Europe

The Fear of God

October 08, 2009

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The Fear of God

Among the most subversive aspects of the Enlightenment Project is its insistence on the radical incompatibility of Christianity with the Classical and Germanic traditions. In his Regensburg Address (2006), Pope Benedict correctly insisted that Europe was created by the uniting of the Classical and the Biblical, a process culminating in the conversion of the Germans. As with Classical and Christian, the influencing was a two-way street, described well by James C. Russell as The Germanization of Early Medieval Christianity (1994). German art portrayed gentle Jesus, meek and mild, as a warrior chief. Jesus’ lordship was interpreted in the light of German tradition, as we find it in Tacitus’s Germania.

On the field of battle it is a disgrace for a chief to be surpassed in valor by his followers and for the followers not to equal the valor of their chief. To leave a battle alive after their chief has fallen means livelong infamy and shame. To defend and protect him, and to let him get the credit for their own acts of heroism, are the most solemn obligations of their allegiance.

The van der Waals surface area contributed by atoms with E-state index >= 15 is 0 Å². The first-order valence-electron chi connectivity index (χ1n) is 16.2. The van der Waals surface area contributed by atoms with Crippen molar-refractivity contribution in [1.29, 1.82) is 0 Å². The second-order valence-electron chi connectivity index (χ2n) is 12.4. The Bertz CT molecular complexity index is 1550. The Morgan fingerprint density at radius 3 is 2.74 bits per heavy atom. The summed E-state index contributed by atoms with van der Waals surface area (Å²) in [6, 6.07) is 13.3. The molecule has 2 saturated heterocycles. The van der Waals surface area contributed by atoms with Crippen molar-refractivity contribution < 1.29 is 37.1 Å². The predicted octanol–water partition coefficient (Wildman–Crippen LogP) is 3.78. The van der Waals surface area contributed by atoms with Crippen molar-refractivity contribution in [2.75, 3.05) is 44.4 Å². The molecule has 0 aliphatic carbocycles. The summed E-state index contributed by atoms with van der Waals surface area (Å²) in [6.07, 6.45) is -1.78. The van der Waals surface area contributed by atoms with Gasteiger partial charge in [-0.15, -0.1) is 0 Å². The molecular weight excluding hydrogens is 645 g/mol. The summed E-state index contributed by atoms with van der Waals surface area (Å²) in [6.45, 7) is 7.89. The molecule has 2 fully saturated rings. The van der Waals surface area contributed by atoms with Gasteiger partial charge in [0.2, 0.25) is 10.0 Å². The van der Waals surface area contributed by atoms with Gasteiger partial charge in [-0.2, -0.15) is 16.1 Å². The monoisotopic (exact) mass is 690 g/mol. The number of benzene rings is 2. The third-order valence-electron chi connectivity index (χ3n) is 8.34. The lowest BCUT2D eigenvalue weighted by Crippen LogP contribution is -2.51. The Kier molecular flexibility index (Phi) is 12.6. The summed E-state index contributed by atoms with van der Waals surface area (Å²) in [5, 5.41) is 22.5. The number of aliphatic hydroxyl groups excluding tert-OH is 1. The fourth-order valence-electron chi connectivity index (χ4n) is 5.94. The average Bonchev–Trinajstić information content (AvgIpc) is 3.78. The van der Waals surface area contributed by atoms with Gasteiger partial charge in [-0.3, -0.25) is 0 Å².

Tacitus’s description is confirmed by the great Anglo-Saxon poem, The Battle of Maldon (14). The English chief allows marauding Vikings to land so that the ensuing battle will be more glorious. After he is slain, a few cowards ride away to everlasting shame, but most of his followers fight to the death in the hopeless but glorious struggle. German converts re-interpreted spreading the faith as following the lord Jesus into battle and understood martyrdom as the German virtue of preferring death to deserting their liege.


Despite the humorous title, David Gless in From Plato to NATO: The Idea of the West and Its Opponents (1998) makes a powerful case for the validity of a grand narrative informed by the notion that what is distinctive and vital in the West derives from the assimilation and mutual interaction of Classical, Christian, and German. When great periods of creativity and freedom appear in Europe and America, they are often associated with those who value the three traditions, not as inassimilable entities, but as containing complementary elements which are essential for human fulfillment and societal greatness.

All three traditions were formative and creative in the High Middle Ages, the Renaissance, the Reformation, and the American Founding. When Dante writes about his political ideas in Monarchia, for instance, he describes an empire that is Roman, Christian, and German. Bernard Bailyn’s The Ideological Origins of the American Revolution (1967) described the Classical, Christian and German (or Common Law) traditions behind the American Revolution (though he also began the bad habit of privileging one tradition over the others, in his case, English Whig thought.) As Carl Richard noticed in The Founders and the Classics: Greece, Rome, and the American Enlightenment (1994),

To the founders, there was but one worthy tradition, the tradition of liberty, and they would not have understood the modern historian’s need to distinguish between the classical and Whig traditions and to measure the influence of one against the other.


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